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Tuesday, June 16, 2009

High on Cowdung and waterfalls

Monday the 8th of June - As we were heading away from Normanton last week Monday, we thought we would be heading towards civilisation. How wrong we were. We spent that whole day driving and driving and driving, after having had a few days of relaxing due to our minor break-down in Kurumba and the rodeo experience in Normanton. We were both deflated and tired. The towns we passed through weren't to be called towns. I'm the "navigator", or the map-reader, and looking at the map and the way the font that was used to indicate where the towns were, I expected them to be big. But they weren't. I suppose when the towns that were supposed to be major, are compared to what was in those surroundings for miles and miles, which was nothing, then these towns were probably quite big. But all they had were petrol stations and police stations (a bit of a worry to think that there were hardly any people, but that police stations were still needed..hummm.. one does wonder..). They were like towns that could have been used as a setting for an early 1900s movie. Crazy, crazy, crazy. Not at all exciting, but just mindblowing to think that people actually can live in places like that. The only "towns" we passed through were Croyden and Georgetown. And we kept on driving and driving and driving.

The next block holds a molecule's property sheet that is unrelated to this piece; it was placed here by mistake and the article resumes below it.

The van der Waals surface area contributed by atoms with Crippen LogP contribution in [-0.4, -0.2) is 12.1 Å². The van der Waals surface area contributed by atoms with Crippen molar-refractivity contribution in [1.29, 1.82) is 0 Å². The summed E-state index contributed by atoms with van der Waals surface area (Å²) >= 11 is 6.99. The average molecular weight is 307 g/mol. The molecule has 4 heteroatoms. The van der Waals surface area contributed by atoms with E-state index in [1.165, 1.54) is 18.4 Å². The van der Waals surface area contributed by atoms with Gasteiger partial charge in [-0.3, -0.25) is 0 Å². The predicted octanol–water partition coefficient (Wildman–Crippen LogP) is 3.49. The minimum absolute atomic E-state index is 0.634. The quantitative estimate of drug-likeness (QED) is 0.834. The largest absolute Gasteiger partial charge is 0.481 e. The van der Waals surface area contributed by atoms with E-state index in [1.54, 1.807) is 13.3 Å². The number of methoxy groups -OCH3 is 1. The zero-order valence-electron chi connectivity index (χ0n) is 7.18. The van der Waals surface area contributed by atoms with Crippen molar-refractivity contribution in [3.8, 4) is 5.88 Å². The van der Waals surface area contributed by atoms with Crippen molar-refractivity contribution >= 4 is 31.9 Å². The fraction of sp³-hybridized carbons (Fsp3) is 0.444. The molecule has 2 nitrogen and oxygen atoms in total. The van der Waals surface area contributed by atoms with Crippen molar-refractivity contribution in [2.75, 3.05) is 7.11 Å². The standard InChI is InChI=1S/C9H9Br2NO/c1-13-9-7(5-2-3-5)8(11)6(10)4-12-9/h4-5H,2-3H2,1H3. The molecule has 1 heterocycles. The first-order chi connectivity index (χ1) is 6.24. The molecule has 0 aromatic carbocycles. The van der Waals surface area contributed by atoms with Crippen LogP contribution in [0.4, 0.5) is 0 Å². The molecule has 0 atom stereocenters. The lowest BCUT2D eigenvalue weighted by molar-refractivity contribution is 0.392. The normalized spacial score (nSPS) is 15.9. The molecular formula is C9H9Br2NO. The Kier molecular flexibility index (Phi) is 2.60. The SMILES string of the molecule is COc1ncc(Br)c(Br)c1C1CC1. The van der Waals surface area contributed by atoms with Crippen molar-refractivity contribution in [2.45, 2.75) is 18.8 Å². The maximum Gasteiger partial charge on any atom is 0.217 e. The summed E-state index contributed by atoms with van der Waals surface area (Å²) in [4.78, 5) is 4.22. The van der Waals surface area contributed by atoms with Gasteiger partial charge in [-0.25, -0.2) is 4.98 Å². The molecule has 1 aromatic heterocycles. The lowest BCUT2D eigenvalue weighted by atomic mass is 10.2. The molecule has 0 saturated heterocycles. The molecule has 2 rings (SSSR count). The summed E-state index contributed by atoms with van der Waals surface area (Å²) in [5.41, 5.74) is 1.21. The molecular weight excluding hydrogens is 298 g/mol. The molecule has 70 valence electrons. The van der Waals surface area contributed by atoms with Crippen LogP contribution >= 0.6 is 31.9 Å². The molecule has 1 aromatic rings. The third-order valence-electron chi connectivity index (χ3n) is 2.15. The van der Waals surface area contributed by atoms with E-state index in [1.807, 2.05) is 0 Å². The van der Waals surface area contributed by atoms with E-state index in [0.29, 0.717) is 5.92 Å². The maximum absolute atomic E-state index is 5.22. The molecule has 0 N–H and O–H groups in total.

The roads we were driving along, fitted the picture perfectly. Red, dusty, bumpy and deserted. All the way. They were still classed as highways though, according to the map, but in reality they were dirtroads that were leading us into the abyss. The "abyss" has become the word of this trip. We weren't too sure what it meant, but as every road would go on for miles and miles, for as far as the eye could see, we started using this word to determine our destination, which was the abyss, or to put it differently; the "unknown". And just to be sure we were using this term correctly, we said we would ask the next person we came across the exact meaning. It turned out to be a man who worked in one of the service stations, and he must have thought we were off our heads, coming out with such a random question. But we were right. The "abyss" is the unknown. A place we constantly find ourselves.